Friday, 8 April 2016
English as a Second Language
I used to write a lot when I was younger, rivers of words would flow on the white lined paper. When I met Pierpaolo writing was an essential part of our relationship, with no internet, emails, Skype or WhatsApp all we could do was to write to one another, to put our feelings and experiences on a piece of paper on hold till it reached either London or Italy. We wrote in Italian.
Than we got married and writing was no longer necessary nor possible due to the blessing of a growing family.
The desire to write never abandoned me but the handicap of a new language to learn was for many years a great suffering.
When I arrived in London at the age of 19 my English was very poor, I could more or less communicate and my sign language developed quicker than the spoken one.
I was very patient at first as I couldn't really expect to speak fluently a language that 1. didn't belong to me (yet) and 2. I didn't particularly like and never had the desire to learn.
My first year in England was the hardest: a new life, marriage was exciting and great fun (tricky at times), no friends, no family and the lack of vocabulary that didn't allow me to come out of myself.
Frustration came soon after. My spoken Italian was very colourful and I really liked to use big words just for fun... as for my English after one whole year it hadn't gone anywhere. Every time the home phone rang I trembled with fear as I knew I would not understand a word of what the person on the other end was saying. If I wanted to say something specific, due to the lack of vocabulary, I found myself going round and round in circles using the few words that I knew to describe a concept I had clear in my mind. Pierpaolo's family could speak Italian plus one or two other languages so there was not much chance for me to learn around them as they related to me in my mother tongue.
Stage two followed quickly which I would term: Pride. Italian was the language spoken in the house and we wanted our children to learn it fluently and effortlessly. Pierpaolo's Italian, which during our courtship was not perfect and full of very cute mispronunciations and funny verbs, was becoming incredibly good. I could not possibly speak my imperfect English in front of him, the humiliation was too hard to bear... so I refused to communicate with him in this alien language for a long time.
Anger was the next stage. I was never going to learn it properly... EVER... let alone write in it! I was blaming God a lot... and wished every country could speak Italian... I liked London, but I was angry and afraid that I would never belong!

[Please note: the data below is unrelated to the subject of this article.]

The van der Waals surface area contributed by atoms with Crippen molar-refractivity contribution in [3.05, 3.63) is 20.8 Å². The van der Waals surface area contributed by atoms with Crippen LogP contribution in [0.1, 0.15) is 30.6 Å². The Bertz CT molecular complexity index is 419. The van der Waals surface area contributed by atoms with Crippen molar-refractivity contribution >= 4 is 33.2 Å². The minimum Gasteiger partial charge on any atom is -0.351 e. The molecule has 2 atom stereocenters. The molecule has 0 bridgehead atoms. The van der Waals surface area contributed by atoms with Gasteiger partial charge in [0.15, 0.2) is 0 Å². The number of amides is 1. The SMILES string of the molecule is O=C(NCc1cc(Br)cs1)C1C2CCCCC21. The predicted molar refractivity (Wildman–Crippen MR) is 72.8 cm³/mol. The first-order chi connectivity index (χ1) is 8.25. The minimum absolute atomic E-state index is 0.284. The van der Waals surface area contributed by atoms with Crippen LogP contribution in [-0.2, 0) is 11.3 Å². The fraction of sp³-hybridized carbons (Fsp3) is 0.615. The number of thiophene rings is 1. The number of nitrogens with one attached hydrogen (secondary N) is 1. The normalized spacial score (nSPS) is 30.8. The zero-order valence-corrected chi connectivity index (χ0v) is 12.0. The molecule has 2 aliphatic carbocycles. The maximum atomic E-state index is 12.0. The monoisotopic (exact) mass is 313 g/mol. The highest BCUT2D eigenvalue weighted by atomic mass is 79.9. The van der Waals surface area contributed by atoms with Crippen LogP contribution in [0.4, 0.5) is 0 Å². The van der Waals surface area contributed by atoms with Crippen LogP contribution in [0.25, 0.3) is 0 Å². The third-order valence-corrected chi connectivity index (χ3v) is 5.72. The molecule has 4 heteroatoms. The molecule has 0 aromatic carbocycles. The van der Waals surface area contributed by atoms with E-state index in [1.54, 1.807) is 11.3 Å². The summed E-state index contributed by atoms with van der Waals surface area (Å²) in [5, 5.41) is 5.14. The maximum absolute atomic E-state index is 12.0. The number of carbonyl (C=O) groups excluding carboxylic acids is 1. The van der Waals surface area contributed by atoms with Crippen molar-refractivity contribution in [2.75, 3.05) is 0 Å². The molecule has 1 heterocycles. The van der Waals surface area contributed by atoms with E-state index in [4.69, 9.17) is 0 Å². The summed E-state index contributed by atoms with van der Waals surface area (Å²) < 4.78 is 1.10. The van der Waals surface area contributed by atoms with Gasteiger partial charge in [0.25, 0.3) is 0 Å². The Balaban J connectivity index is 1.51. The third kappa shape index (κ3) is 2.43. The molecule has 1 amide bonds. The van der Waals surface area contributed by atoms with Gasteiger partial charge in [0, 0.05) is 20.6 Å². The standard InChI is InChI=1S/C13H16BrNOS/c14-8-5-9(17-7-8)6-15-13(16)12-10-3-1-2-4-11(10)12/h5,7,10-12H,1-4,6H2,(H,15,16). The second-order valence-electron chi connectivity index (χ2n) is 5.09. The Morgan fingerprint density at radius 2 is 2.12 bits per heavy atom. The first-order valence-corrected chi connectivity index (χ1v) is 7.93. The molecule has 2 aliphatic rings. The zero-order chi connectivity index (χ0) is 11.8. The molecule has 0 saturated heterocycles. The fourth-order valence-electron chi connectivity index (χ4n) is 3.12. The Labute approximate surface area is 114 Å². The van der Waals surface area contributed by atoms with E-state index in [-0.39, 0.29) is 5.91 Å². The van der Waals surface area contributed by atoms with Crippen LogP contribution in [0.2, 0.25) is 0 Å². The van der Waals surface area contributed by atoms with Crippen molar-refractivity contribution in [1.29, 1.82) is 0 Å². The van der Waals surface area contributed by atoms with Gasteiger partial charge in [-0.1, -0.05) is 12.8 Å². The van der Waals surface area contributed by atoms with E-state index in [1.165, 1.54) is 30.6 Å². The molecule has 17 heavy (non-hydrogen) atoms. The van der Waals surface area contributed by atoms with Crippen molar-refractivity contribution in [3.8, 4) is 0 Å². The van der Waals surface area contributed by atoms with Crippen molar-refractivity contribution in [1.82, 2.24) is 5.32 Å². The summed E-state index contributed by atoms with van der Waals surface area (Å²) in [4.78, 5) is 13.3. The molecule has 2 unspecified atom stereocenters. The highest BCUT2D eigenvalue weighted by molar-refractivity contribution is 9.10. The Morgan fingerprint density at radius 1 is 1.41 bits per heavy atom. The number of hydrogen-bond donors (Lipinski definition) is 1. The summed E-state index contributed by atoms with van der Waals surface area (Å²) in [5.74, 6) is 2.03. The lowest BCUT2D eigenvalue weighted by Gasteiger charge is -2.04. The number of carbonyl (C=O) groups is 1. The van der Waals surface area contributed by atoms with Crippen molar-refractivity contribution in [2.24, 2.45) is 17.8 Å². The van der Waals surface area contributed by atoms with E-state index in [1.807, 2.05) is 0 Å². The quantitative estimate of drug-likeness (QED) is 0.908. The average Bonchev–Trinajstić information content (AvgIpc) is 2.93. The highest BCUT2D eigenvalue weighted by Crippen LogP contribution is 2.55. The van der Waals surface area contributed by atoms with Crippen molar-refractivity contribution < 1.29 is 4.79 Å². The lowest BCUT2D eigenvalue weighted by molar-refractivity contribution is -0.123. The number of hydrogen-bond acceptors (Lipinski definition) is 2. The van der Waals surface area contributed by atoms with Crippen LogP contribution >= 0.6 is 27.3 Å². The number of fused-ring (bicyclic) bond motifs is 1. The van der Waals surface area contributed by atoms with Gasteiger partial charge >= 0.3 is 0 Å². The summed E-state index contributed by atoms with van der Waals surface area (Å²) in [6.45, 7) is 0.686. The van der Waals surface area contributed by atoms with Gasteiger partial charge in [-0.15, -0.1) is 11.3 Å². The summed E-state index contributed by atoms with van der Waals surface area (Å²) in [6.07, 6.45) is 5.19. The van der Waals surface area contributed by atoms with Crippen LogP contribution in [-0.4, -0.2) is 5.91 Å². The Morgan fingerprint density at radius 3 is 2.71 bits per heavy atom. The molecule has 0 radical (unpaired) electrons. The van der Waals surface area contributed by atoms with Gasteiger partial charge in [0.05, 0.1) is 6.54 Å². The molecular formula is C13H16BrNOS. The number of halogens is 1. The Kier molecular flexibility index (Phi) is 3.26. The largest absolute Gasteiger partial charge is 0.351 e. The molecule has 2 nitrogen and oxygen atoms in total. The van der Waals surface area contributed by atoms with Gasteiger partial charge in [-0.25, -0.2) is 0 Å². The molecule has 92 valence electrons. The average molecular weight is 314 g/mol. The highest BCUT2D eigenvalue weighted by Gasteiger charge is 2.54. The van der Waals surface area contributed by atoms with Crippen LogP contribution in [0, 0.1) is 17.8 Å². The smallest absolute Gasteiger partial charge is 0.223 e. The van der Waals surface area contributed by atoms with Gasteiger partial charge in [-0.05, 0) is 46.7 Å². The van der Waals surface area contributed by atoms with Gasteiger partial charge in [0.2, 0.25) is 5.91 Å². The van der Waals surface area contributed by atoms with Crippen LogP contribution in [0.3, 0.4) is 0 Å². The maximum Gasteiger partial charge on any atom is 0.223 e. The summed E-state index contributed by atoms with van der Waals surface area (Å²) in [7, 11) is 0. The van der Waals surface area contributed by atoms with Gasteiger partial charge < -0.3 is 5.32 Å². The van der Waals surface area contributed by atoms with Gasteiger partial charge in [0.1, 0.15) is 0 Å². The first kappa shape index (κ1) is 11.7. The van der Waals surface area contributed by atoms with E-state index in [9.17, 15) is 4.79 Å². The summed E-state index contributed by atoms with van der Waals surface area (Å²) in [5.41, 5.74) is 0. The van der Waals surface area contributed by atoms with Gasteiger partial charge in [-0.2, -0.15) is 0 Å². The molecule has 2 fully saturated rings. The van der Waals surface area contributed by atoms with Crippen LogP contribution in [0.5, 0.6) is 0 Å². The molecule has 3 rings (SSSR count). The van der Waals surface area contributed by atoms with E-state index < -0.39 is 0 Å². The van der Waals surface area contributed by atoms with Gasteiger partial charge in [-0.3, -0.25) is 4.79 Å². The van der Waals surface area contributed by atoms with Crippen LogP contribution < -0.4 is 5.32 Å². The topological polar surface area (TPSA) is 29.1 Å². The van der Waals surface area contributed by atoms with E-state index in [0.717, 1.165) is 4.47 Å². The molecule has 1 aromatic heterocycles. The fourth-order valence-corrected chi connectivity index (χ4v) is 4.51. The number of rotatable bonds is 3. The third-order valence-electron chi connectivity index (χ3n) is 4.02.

I found myself at a crossroad: I could either hold on to my pride and anger, speak as little English as possible or surround myself with some sort of Italian community. There I could perhaps survive even in the midst of, what seemed to the eyes of a 20 year old young girl coming from a relatively small city in Italy, a hostile environment. The other option was to humbly lower my standards, accepted that in order to learn English, speaking was the only way and it didn't matter if my accent was a bit funny, my pronunciation was not perfect and try to fully embrace, explore and appreciate the fascinating English culture that surrounded me.
I asked God to help me in this as my perfectionism has always been my greatest enemy.
The journey has been long and painful at times and still now occasionally the frustration comes back, I don't own the language fully yet but I am working on it!
As for whether I feel I belong to England or not, well! Once you leave the place of your birth you soon find yourself in a kind of 'limbo'. I live happily in England, love the land, the great culture, the lovely people but I am not in any doubt sometimes that I'm not English. I travel to Italy almost every year and each time I feel more distant from my origins, I don't recognise the Italy I once left... and I'm not in any doubt that I'm no longer Italian.
At first this feeling was very disturbing, I hated this sense of not belonging, but soon it was revealed to me as a grace! Perhaps every Christian should feel unsettled in this world, after all, though we live on this beautiful Earth, we are not of this world, we are citizens of heaven. Whatever country I go to, I walk into a Church and there I feel at home.